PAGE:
To the ends of the Earth

Laurence Howell

ABOVE: Laurence Howell guides a dog team in Antarctica in 1979. When the sea ice was thick enough, travel was possible via snowmobiles or dog sleds.

by Gus Morgan

“It’s quite interesting being hunted,” said Laurence Howell, reflecting on the time in 1982 when a wolf pack stalked him while he was stationed alone at a remote airstrip in the Canadian Arctic.

Laurence Howell selfie
Laurence Howell is a senior information technology (IT) consultant with ConocoPhillips’ Global IT organization located in Alaska.

At that time, Laurence, now a senior information technology (IT) consultant with ConocoPhillips’ Global IT organization located in Alaska, was at Tanquary Fiord, Nunavut, providing volunteer communications support for the Transglobe Expedition. Winter was ending and some of the eight wolves in the pack were old and starving.

“You couldn’t trust them,” Laurence said.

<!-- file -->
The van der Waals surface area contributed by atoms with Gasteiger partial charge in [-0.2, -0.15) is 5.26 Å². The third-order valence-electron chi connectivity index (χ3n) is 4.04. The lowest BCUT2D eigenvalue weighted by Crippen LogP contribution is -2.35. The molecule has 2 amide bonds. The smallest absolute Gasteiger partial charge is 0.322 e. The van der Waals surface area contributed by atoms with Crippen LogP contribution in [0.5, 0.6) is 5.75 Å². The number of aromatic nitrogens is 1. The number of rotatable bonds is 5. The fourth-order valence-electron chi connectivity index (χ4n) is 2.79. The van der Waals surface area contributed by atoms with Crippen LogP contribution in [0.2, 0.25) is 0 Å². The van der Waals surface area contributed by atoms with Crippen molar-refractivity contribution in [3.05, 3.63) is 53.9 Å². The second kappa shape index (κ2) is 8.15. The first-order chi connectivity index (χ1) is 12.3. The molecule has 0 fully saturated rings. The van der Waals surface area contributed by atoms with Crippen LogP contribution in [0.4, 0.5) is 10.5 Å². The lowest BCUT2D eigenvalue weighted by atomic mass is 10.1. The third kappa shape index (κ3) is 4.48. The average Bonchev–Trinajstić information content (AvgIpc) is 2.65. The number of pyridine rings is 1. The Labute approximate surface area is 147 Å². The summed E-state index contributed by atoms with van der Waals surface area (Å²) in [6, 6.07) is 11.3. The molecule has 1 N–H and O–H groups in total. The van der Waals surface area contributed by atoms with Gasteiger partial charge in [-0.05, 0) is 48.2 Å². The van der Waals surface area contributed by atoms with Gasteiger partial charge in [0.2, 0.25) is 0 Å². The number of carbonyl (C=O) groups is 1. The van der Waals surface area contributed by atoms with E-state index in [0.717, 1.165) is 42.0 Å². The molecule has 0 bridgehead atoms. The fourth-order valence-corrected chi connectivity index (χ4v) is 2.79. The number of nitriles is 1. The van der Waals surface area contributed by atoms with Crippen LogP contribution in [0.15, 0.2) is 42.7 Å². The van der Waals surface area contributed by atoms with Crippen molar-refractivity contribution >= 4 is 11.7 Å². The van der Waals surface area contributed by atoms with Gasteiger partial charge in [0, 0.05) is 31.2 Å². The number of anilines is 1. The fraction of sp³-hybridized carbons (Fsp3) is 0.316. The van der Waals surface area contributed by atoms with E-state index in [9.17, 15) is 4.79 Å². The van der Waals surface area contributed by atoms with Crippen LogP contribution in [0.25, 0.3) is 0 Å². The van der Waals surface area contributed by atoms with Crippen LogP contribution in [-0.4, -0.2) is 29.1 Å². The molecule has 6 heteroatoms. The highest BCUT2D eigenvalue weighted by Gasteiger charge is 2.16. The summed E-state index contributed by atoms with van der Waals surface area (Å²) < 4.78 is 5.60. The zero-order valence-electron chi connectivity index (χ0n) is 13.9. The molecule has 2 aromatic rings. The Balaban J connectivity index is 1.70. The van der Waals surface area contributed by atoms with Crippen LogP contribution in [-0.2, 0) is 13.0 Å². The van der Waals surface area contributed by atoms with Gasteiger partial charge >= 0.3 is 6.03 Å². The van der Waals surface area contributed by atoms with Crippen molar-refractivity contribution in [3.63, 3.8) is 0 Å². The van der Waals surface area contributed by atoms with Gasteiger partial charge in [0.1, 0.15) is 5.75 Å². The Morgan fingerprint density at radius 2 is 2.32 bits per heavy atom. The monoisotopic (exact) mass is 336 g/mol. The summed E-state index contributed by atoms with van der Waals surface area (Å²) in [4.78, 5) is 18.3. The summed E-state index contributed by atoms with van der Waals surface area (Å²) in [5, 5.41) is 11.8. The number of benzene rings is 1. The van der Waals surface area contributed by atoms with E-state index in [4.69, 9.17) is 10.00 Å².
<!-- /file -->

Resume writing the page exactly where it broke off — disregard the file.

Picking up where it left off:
One day, while digging 45-gallon fuel drums out of the snow by the runway, Laurence noticed the wolves flanking him, working to cut off his retreat.

“They were definitely hunting me, because they were outflanking me,” he said, “like you see them do with animals on TV. I felt like a hunted deer or caribou.”

On the defensive, Laurence drew his gun, a small sidearm, and retreated to his canvas-covered hut.

Three wolves at a distance facing viewer on snow covered ground
Part of the wolf pack that visited Laurence in the Arctic. On another occasion, he was surrounded by the same pack while visiting the remote outhouse and had to wait for 30 minutes before the pack moved on.

Safe but shaken, Laurence’s close encounter ended when one of the big wolves reared up on its haunches and stared at him through the window.

“It was quite a feeling,” Laurence said.

As the 40th anniversary of the historic Transglobe Expedition nears, in September, his memories of that expedition, a trek that spanned from 1979–1982 and covered 100,000 miles, are top of mind.

To celebrate the occasion, the U.K. Royal Geographical Society is hosting a weeklong celebration and public exhibition in London, starting Sept. 2. Exhibits will include a replica of the team’s Antarctica travel camp and equipment used during the expedition. Laurence plans to attend the event and will provide equipment for the exhibit.